Yes, you read that correctly. Just because it is made from honey doesn’t mean it has to be sweet! Think about it, grape wine starts off as sweet grape juice, but the finished wine in most cases is dry. That is because, during fermentation, the yeast is reducing the sweetness by consuming those sugars and creating alcohol as a byproduct. Same thing with mead! At the end of the day, just like wine, the sweeter we start, the sweeter the final product. I hope that helped loosen some knots in your brain there.
Even traditional meads made from just honey and water can be made remarkably unique from one another depending on the honey varietal used. Just like how in the wine world, a different grape varietal makes a whole different final product in a wine, a different honey varietal will make a whole different final product in a mead. It all comes down to the nectar source of the honey. If the bees collect the majority of their nectar from orange blossoms, well, you’d then have orange blossom honey which can have some amazing floral and citrusy notes. That honey varietal would make a much different mead than one made with buckwheat honey which is very dark and reminiscent of molasses meets petting zoo. Yeah, I know, not cool.
This is a tricky one. Industry wise, these terms can be used interchangeably, but don’t be fooled. Most mass produced “honey wine” is usually a regular old white wine with honey added, masquerading as a mead. Proud meadery owners would rather call their products Mead, but sometimes, to get the point across quicker as to what they actually make, they might refer to it as honey wine, just for the sake of marketing purposes. In the end, mead is a fermented beverage made from at least 51% of its sugar sources coming from honey, not wine with honey added.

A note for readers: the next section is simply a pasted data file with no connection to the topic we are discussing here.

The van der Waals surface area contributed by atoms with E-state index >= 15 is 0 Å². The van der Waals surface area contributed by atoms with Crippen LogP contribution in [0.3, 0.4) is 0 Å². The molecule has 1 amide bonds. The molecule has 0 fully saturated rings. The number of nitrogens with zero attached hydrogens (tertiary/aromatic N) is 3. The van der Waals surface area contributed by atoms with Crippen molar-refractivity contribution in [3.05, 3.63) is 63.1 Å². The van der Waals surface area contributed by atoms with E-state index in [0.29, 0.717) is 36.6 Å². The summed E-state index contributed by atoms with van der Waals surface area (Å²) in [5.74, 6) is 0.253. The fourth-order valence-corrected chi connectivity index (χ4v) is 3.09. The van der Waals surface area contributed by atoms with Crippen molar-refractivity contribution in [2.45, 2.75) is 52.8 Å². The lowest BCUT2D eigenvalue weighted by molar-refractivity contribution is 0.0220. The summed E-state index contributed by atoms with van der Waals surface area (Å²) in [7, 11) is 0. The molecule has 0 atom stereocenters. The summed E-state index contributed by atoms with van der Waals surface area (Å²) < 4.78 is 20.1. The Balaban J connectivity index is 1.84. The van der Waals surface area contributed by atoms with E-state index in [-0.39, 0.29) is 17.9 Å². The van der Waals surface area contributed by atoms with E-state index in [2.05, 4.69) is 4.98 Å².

Mead can take on so many forms. It can be like wine, like beer or even like cider. The honey can be fermented with fruits, spices, and sometimes even other crazy creative ingredients. There are some meads we make that taste like apple pie and peanut butter & jelly sandwiches for crying out loud. So when people ask us, “what does mead taste like”? Well, it can taste like whatever you want it to. Mead can vary in sweetness as well from dry, off-dry, semi-sweet or sweet. Generally speaking, it can be upwards of 18% abv or even as low as 3-4% alcohol. It can also be sparkling or still. The possibilities are endless. So much wiser you are now.
Just like with anything else, there are good meads and bad meads out there. Tasting one or two meads for the first time that didn’t tickle your fancy does not mean that is what all mead tastes like. I mean, we’ve all had a bad wine or beer. Did that ever make you write off an entire category of beverages? Of course not. So get out there and explore. There are amazing meads out there that are just waiting for you to find them. Pssst, a lot of them can be found right here on this site #shamelessplug
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